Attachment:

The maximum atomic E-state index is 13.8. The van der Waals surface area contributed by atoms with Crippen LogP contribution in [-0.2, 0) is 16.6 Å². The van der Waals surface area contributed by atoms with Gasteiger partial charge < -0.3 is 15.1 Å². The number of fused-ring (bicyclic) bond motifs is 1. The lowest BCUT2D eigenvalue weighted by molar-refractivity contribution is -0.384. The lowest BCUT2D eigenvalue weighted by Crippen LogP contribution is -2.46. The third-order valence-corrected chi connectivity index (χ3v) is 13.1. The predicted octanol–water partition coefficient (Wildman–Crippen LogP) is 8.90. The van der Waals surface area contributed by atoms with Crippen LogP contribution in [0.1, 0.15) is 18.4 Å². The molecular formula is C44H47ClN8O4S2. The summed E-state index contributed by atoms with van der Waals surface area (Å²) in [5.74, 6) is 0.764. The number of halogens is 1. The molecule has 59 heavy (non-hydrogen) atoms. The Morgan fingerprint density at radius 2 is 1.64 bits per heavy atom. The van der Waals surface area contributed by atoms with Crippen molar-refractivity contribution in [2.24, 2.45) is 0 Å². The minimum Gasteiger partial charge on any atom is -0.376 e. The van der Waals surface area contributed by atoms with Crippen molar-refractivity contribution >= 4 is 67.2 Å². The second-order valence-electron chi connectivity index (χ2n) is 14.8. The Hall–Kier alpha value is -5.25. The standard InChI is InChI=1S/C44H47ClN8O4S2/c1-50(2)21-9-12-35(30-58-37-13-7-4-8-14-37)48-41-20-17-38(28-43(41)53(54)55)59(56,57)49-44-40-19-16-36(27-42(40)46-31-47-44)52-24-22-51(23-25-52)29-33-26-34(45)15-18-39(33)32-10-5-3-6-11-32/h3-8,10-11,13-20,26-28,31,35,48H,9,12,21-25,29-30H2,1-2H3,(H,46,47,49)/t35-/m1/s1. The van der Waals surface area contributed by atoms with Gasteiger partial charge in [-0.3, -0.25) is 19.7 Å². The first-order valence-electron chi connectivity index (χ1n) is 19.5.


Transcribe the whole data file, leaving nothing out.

The maximum atomic E-state index is 13.8. The van der Waals surface area contributed by atoms with Crippen LogP contribution in [-0.2, 0) is 16.6 Å². The van der Waals surface area contributed by atoms with Gasteiger partial charge < -0.3 is 15.1 Å². The number of fused-ring (bicyclic) bond motifs is 1. The lowest BCUT2D eigenvalue weighted by molar-refractivity contribution is -0.384. The lowest BCUT2D eigenvalue weighted by Crippen LogP contribution is -2.46. The third-order valence-corrected chi connectivity index (χ3v) is 13.1. The predicted octanol–water partition coefficient (Wildman–Crippen LogP) is 8.90. The van der Waals surface area contributed by atoms with Crippen LogP contribution in [0.1, 0.15) is 18.4 Å². The molecular formula is C44H47ClN8O4S2. The summed E-state index contributed by atoms with van der Waals surface area (Å²) in [5.74, 6) is 0.764. The number of halogens is 1. The molecule has 59 heavy (non-hydrogen) atoms. The Morgan fingerprint density at radius 2 is 1.64 bits per heavy atom. The van der Waals surface area contributed by atoms with Crippen molar-refractivity contribution in [2.24, 2.45) is 0 Å². The minimum Gasteiger partial charge on any atom is -0.376 e. The van der Waals surface area contributed by atoms with Crippen molar-refractivity contribution >= 4 is 67.2 Å². The second-order valence-electron chi connectivity index (χ2n) is 14.8. The Hall–Kier alpha value is -5.25. The standard InChI is InChI=1S/C44H47ClN8O4S2/c1-50(2)21-9-12-35(30-58-37-13-7-4-8-14-37)48-41-20-17-38(28-43(41)53(54)55)59(56,57)49-44-40-19-16-36(27-42(40)46-31-47-44)52-24-22-51(23-25-52)29-33-26-34(45)15-18-39(33)32-10-5-3-6-11-32/h3-8,10-11,13-20,26-28,31,35,48H,9,12,21-25,29-30H2,1-2H3,(H,46,47,49)/t35-/m1/s1. The van der Waals surface area contributed by atoms with Gasteiger partial charge in [-0.3, -0.25) is 19.7 Å². The first-order valence-electron chi connectivity index (χ1n) is 19.5.